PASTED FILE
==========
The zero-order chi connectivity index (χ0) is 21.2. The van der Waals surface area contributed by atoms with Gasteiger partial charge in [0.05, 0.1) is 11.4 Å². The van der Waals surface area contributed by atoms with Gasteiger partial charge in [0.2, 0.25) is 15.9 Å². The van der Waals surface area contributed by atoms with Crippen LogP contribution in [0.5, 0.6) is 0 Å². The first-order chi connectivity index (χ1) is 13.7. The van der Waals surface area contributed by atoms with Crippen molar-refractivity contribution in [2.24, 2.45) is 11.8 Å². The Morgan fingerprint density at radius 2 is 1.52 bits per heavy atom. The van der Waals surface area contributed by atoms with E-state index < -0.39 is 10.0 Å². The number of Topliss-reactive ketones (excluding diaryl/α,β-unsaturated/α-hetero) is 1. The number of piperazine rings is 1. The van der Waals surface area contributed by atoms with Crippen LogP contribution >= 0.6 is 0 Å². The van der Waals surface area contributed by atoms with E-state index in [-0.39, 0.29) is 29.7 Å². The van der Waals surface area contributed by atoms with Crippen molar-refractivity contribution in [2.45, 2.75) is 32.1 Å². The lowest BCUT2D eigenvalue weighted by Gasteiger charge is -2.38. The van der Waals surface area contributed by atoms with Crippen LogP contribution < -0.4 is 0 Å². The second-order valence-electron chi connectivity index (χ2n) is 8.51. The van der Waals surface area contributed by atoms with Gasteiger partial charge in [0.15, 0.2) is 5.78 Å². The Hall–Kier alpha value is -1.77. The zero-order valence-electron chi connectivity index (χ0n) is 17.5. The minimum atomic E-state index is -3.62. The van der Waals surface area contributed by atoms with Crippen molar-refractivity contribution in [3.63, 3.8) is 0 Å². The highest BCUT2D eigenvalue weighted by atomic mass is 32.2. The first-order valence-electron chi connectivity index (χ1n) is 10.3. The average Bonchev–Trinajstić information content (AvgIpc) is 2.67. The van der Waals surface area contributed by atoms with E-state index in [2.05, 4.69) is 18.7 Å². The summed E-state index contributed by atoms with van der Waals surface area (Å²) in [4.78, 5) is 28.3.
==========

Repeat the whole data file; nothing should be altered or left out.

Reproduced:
The zero-order chi connectivity index (χ0) is 21.2. The van der Waals surface area contributed by atoms with Gasteiger partial charge in [0.05, 0.1) is 11.4 Å². The van der Waals surface area contributed by atoms with Gasteiger partial charge in [0.2, 0.25) is 15.9 Å². The van der Waals surface area contributed by atoms with Crippen LogP contribution in [0.5, 0.6) is 0 Å². The first-order chi connectivity index (χ1) is 13.7. The van der Waals surface area contributed by atoms with Crippen molar-refractivity contribution in [2.24, 2.45) is 11.8 Å². The Morgan fingerprint density at radius 2 is 1.52 bits per heavy atom. The van der Waals surface area contributed by atoms with E-state index < -0.39 is 10.0 Å². The number of Topliss-reactive ketones (excluding diaryl/α,β-unsaturated/α-hetero) is 1. The number of piperazine rings is 1. The van der Waals surface area contributed by atoms with Crippen LogP contribution >= 0.6 is 0 Å². The van der Waals surface area contributed by atoms with E-state index in [-0.39, 0.29) is 29.7 Å². The van der Waals surface area contributed by atoms with Crippen molar-refractivity contribution in [2.45, 2.75) is 32.1 Å². The lowest BCUT2D eigenvalue weighted by Gasteiger charge is -2.38. The van der Waals surface area contributed by atoms with Crippen LogP contribution < -0.4 is 0 Å². The second-order valence-electron chi connectivity index (χ2n) is 8.51. The van der Waals surface area contributed by atoms with Gasteiger partial charge in [0.15, 0.2) is 5.78 Å². The Hall–Kier alpha value is -1.77. The zero-order valence-electron chi connectivity index (χ0n) is 17.5. The minimum atomic E-state index is -3.62. The van der Waals surface area contributed by atoms with Crippen molar-refractivity contribution in [3.63, 3.8) is 0 Å². The highest BCUT2D eigenvalue weighted by atomic mass is 32.2. The first-order valence-electron chi connectivity index (χ1n) is 10.3. The average Bonchev–Trinajstić information content (AvgIpc) is 2.67. The van der Waals surface area contributed by atoms with E-state index in [2.05, 4.69) is 18.7 Å². The summed E-state index contributed by atoms with van der Waals surface area (Å²) in [4.78, 5) is 28.3.